Texting sex education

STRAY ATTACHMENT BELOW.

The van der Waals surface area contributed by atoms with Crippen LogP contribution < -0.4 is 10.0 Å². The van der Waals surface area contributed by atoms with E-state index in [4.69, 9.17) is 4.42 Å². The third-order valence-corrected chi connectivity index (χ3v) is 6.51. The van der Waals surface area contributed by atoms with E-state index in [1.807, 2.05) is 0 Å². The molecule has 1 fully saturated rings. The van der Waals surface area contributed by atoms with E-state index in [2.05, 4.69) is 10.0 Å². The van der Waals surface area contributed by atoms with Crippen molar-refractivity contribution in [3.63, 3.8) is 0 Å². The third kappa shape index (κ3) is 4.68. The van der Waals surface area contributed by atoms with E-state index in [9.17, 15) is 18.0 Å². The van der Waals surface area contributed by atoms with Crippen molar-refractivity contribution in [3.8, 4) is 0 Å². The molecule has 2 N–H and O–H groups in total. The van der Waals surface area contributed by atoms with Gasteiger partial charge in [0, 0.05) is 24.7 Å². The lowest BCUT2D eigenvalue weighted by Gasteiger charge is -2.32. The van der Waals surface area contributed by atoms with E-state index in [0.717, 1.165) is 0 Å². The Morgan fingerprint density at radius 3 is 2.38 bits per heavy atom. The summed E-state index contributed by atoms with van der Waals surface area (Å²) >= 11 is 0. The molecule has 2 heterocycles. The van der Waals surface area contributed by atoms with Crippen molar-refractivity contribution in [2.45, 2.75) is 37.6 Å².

“Why do guys think it’s cool to sleep with a girl and tell their friends?” is one of the (easier) questions North Carolina teens have texted to the Birds and Bees Text Line, a project of the Durham-based Adolescent Pregnancy Prevention Campaign of North Carolina. “Within 24 hours, each will receive a cautious, nonjudgmental reply, texted directly to their cellphones, from a nameless, faceless adult at the Campaign,” the New York Times reports. The answer – from staff member James Martin, 31, married and dad of a toddler – was: “Mostly it’s because they believe that having sex makes them cool. Most guys outgrow that phase.” The Times cites epidemiologists and public health experts as saying that sex education in the classroom is “often ineffective or just insufficient,” and North Carolina has the 9th-highest teen pregnancy rate in the US. Certainly, teens are much more engaged in education delivered through their cellphones! But of course the program is not without controversy (though the Campaign hasn’t received complaints from parents yet) – some opposing organizations recommend that parents turn off texting altogether on their kids’ phones so they can’t access the hotline. Pls see the Times for details, info on other such programs in the US, and examples of much tougher questions, among them: “If I was raped when I was little and just had sex was it technically my first time when I was raped or when I recently had sex?” James Martin got it while getting ready for bed. “He read it and sat down abruptly. His wife asked what was wrong. He wrote three drafts. An hour later, he texted back: ‘Your first time is whatever you make it. There is no ‘right’ answer: I believe your first time can be many things (good, bad, fun, embarrassing, wonderful) but it should never be nonconsensual. Your first time is the first time you choose to have sex, not when some horrible person forces you.’”


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